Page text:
UMass Amherst wildlife biologist wins National Conservation Award

December 15, 2015

AMHERST, Mass. - Katherine Zeller, a doctoral candidate in environmental conservation at the University of Massachusetts Amherst, recently won a Switzer Environmental Fellowship from the Robert and Patricia Switzer Foundation of Belfast, Maine, for her research on developing effective corridors for wildlife between protected areas and wildlife populations.

Zeller's was one of just 22 fellowships awarded nationwide; the honor comes with a $15,000 prize. The foundation says that fellowships are merit-based and rigorously competitive, and successful candidates have been recognized for their leadership capacity by their academic institution or by environmental experts.

Zeller's research involves using GPS telemetry collars and genetics to study how animals navigate through natural and human-dominated landscapes. By comparing various methods, she is working to identify the most appropriate approaches to modeling animal movement. She says she uses this information to design and conserve wildlife corridors between protected areas, and is currently conducting research in mountain lions of southern California.

Zeller says, "I am honored to be a part of the active and vibrant Switzer network. It truly feels like a community. The fellowship provides incredible support for both professional and personal growth and is unique in that it encourages cross-discipline collaboration to enact positive environmental change."

The foundation, which identifies, supports and nurtures emerging environmental leaders, says the 2015 winners "embody the spirit of creative and collaborative leadership." Lissa Widoff, foundation executive director, adds, "This year's Switzer Fellows are innovators and are dedicated to bringing their research and academic scholarship to real world environmental issues. We are thrilled to see the range of schools and professional fields of study in this year's cohort.

"We know they will benefit not only from our funding, but also from the leadership training and convenings we offer. This will position them for leadership in the nonprofit, government, business and academic sectors in the near future."
The Robert and Patricia Switzer Foundation, a family foundation, has invested nearly $15 million in grants over the past 29 years in more than 570 individuals and organizations, leaders in nonprofit, public policy, business, academic and government sectors who drive positive environmental change. It was founded in 1986 as a grant-making organization to mobilize leaders from diverse disciplines who focus on integrated solutions to environmental problems.

University of Massachusetts at Amherst

Related Leadership Articles from Brightsurf:

Women in leadership positions face more sexual harassment
Power in the workplace does not stop women's exposure to sexual harassment.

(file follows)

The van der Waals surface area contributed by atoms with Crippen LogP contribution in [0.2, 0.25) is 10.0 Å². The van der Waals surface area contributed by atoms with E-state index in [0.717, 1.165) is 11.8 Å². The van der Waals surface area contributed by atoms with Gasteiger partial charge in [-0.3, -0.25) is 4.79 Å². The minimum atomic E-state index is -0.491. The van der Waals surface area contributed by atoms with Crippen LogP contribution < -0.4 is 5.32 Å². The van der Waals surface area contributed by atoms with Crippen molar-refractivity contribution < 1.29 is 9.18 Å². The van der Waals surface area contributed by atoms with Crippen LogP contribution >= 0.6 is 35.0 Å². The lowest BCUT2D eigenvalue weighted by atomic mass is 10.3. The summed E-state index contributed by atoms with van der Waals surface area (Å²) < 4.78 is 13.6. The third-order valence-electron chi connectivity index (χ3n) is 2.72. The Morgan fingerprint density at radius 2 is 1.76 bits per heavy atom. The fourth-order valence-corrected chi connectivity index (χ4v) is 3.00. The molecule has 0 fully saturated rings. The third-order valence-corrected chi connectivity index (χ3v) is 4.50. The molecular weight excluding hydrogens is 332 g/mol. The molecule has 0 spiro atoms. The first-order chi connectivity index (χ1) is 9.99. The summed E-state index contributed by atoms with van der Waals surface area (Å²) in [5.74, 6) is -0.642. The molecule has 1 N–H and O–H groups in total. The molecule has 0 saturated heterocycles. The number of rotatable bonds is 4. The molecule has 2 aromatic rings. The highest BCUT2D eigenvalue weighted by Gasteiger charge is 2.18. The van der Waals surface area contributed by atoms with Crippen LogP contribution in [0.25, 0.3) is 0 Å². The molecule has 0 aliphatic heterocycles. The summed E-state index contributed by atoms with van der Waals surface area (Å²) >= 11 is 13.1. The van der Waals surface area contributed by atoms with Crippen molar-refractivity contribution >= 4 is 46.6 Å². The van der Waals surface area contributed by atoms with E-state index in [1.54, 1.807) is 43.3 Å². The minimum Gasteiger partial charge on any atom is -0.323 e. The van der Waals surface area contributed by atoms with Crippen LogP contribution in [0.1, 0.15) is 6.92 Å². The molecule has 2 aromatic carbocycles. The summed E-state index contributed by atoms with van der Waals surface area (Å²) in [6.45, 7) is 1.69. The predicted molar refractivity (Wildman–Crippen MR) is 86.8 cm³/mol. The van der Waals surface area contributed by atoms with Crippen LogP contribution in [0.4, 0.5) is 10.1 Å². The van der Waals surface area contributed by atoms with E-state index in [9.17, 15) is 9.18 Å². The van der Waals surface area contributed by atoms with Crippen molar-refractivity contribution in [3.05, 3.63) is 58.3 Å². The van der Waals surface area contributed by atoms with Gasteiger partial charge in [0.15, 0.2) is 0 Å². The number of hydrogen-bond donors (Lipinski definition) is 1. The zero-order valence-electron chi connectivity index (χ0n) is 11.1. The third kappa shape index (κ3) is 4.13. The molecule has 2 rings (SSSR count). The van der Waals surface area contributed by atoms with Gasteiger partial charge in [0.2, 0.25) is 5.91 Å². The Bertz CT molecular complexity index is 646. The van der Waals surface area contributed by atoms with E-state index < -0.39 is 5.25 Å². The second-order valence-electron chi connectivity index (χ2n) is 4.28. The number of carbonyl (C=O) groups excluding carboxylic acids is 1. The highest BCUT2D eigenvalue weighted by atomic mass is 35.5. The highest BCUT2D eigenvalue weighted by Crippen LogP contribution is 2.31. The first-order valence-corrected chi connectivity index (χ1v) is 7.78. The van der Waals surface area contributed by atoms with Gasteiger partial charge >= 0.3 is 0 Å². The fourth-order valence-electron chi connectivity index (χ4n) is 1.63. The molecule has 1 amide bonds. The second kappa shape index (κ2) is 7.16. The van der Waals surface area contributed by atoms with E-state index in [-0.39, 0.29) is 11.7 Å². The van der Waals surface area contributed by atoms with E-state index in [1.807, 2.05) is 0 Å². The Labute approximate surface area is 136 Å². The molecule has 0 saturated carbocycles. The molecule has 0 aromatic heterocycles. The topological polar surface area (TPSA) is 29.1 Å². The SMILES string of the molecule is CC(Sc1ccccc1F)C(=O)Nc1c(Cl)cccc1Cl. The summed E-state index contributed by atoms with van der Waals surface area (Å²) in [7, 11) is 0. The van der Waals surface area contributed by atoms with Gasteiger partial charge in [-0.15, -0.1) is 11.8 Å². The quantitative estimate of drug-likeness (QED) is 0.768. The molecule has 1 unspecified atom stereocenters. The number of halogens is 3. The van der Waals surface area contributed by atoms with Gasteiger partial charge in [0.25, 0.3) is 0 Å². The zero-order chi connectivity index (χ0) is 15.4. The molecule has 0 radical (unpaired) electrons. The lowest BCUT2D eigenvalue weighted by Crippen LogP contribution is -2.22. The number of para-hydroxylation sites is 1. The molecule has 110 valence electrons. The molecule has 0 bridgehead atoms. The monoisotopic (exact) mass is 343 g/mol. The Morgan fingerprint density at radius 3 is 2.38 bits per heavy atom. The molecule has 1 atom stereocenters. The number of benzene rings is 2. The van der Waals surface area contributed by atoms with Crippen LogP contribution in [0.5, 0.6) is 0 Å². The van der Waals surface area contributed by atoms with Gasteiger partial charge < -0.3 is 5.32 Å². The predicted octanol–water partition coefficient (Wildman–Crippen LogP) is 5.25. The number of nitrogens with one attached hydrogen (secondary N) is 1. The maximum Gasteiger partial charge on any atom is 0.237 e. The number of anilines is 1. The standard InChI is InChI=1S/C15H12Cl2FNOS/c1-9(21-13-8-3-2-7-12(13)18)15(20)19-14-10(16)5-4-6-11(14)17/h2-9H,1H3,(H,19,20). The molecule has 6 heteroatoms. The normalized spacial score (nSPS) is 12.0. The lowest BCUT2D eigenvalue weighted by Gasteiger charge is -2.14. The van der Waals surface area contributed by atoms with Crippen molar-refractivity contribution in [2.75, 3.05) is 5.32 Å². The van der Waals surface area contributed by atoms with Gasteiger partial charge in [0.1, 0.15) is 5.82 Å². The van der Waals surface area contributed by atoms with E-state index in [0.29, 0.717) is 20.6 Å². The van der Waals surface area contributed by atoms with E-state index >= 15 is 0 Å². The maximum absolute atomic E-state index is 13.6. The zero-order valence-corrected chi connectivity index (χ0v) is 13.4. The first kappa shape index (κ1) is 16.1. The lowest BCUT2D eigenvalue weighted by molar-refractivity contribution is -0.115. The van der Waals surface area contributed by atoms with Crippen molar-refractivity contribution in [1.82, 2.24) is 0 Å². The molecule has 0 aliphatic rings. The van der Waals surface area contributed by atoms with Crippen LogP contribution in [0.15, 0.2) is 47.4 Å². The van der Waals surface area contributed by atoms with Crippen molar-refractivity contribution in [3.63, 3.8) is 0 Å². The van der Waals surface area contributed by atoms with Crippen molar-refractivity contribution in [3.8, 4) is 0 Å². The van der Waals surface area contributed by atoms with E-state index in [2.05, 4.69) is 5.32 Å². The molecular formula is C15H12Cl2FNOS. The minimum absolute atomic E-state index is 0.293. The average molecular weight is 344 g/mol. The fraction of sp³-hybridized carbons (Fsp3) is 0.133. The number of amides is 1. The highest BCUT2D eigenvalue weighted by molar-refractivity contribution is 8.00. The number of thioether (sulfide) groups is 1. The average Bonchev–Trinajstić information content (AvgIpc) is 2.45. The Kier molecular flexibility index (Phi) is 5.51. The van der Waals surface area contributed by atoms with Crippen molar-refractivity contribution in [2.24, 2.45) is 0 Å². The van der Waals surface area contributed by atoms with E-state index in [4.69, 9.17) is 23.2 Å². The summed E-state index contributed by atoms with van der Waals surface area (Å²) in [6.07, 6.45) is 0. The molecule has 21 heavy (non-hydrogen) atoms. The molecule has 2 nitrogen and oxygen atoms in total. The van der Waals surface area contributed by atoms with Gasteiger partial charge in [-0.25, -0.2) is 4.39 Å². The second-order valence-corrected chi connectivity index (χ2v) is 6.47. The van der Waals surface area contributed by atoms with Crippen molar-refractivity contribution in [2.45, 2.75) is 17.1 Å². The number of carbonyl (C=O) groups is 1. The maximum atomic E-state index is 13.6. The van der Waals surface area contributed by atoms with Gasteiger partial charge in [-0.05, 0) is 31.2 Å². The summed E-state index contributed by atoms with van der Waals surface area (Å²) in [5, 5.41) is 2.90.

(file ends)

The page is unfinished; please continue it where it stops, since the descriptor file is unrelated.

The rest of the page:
Collective leadership groups maintain cohesion and act decisively
Members of collective leadership groups can maintain cohesion and act decisively when faced with a crisis, in spite of lacking the formal authority to do so, according to new research from Cass Business School.

Leadership's in the blood for tiny fish
Leadership during cooperation runs in the family for tiny fish called Trinidadian guppies, new research shows.

Rice study assesses college leadership training programs
A new study from psychologists at Rice University found they teach students about leadership, but additional measures are needed to evaluate how they impact students' real-life leadership skills.

These four values lessen the power of transformational leadership
Transformational leadership is considered one of the most effective ways to motivate and inspire employees.

Preventing toxic work environments through ethical leadership
Recently published research from SDSU management professor, Dr. Gabi Eissa and University of Wisconsin -- Eau Claire management professor, Dr.

Women, your inner circle may be key to gaining leadership roles
According to a new Notre Dame study, women who communicate regularly with a female-dominated inner circle are more likely to attain high-ranking leadership positions.

Feminine leadership traits: Nice but expendable frills?
The first study to examine tradeoffs in masculine versus feminine leadership traits reveals that stereotypically feminine traits -- like being tolerant and cooperative -- are viewed as desirable but ultimately superfluous add-ons.

Leadership and adaptive reserve are not associated with blood pressure control
Primary care leadership and practice resilience can strengthen organizational culture.

Values and gender shape young adults' entrepreneurial and leadership
Young adults who are driven by extrinsic rewards and money and less by a sense of security are more likely to want to become entrepreneurs and leaders, according to a recent study.

Read More: Leadership News and Leadership Current Events is a participant in the Amazon Services LLC Associates Program, an affiliate advertising program designed to provide a means for sites to earn advertising fees by advertising and linking to